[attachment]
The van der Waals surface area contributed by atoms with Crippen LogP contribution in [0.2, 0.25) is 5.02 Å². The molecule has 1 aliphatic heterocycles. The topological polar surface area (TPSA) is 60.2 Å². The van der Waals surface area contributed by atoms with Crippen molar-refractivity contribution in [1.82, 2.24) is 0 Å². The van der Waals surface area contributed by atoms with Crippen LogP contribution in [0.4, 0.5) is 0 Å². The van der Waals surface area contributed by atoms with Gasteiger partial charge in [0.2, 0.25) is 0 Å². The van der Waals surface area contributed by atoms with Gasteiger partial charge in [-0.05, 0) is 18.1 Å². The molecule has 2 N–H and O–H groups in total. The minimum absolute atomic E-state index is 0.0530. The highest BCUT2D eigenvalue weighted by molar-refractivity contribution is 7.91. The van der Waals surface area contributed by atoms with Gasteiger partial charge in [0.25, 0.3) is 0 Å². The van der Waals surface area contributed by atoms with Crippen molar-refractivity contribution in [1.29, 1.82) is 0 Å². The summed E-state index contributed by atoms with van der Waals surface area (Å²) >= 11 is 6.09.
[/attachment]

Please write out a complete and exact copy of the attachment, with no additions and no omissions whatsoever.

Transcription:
The van der Waals surface area contributed by atoms with Crippen LogP contribution in [0.2, 0.25) is 5.02 Å². The molecule has 1 aliphatic heterocycles. The topological polar surface area (TPSA) is 60.2 Å². The van der Waals surface area contributed by atoms with Crippen molar-refractivity contribution in [1.82, 2.24) is 0 Å². The van der Waals surface area contributed by atoms with Crippen LogP contribution in [0.4, 0.5) is 0 Å². The van der Waals surface area contributed by atoms with Gasteiger partial charge in [0.2, 0.25) is 0 Å². The van der Waals surface area contributed by atoms with Gasteiger partial charge in [-0.05, 0) is 18.1 Å². The molecule has 2 N–H and O–H groups in total. The minimum absolute atomic E-state index is 0.0530. The highest BCUT2D eigenvalue weighted by molar-refractivity contribution is 7.91. The van der Waals surface area contributed by atoms with Gasteiger partial charge in [0.25, 0.3) is 0 Å². The van der Waals surface area contributed by atoms with Crippen molar-refractivity contribution in [1.29, 1.82) is 0 Å². The summed E-state index contributed by atoms with van der Waals surface area (Å²) >= 11 is 6.09.